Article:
Pipetting may be one of the first things that you learn in the laboratory, but it is not as simple as it seems!

It requires a lot of practice to master this tool and manage to get all the volumes correctly even with difficult sample types. In this second part, we will discuss the two most common techniques: forward and reverse pipetting.

This technique is the most common one and could be used in almost every occasion. It is recommended for aqueous solutions, like buffers or salt solutions, volatile compounds like methanol, nucleotide solutions, acids and alkalis, and even radioactive compounds!

In this case, you will press to the first stop, aspire all the liquid by going back to the resting position and then releasing by pressing until the second stop. This way you will empty the tip completely.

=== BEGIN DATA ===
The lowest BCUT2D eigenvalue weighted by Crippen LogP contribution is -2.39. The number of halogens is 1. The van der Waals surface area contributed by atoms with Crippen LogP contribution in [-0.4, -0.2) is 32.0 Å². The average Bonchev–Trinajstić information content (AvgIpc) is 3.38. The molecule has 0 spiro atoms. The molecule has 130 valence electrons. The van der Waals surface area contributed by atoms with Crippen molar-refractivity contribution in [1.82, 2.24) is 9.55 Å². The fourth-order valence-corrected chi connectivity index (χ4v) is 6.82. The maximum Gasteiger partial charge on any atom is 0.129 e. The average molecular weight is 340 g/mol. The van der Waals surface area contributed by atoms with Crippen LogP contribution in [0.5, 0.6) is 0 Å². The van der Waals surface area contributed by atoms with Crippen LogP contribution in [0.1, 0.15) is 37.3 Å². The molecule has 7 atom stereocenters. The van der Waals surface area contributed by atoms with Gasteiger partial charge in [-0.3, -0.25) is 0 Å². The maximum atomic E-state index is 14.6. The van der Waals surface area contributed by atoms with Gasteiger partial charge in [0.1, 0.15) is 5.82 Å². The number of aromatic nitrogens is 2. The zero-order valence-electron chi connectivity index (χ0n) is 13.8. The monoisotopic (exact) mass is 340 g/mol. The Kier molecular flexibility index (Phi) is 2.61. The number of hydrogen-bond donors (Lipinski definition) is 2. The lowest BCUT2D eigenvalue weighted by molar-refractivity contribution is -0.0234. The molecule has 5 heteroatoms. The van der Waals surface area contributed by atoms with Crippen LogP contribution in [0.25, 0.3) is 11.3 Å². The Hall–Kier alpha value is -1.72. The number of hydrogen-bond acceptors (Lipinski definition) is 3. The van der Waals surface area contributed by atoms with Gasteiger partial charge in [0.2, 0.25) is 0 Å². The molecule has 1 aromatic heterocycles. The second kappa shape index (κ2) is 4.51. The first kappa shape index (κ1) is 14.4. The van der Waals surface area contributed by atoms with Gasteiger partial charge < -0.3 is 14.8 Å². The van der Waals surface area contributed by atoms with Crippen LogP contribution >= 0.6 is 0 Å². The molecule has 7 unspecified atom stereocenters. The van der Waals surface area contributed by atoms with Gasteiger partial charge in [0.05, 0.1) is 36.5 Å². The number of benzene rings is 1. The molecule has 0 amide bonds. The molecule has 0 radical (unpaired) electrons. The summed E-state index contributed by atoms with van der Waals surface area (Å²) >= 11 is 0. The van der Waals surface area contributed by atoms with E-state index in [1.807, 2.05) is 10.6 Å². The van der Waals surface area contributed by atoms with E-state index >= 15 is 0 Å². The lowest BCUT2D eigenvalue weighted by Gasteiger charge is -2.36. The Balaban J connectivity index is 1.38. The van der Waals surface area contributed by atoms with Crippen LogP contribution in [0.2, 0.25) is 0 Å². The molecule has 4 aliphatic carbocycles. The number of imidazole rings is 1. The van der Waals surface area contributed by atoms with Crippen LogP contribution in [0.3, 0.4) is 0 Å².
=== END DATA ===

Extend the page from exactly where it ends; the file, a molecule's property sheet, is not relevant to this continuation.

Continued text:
This less used technique is very useful with some specific type of samples. It increases the accuracy of the volume taken of liquids that show high viscosity or foaming properties. It is so recommended for protein and nucleic solutions, oily solutions like glycerol and surfactant mixes like Tween. It could also be used for body fluids like whole blood or serum if high accuracy is required.

To perform this kind of liquid aspiration, you will have to press until the second stop in the first place, introduce the pipette into the sample and release up to the resting point. To dispense the sample, only press until the first stop. An additional tip: do every step very gently and slowly!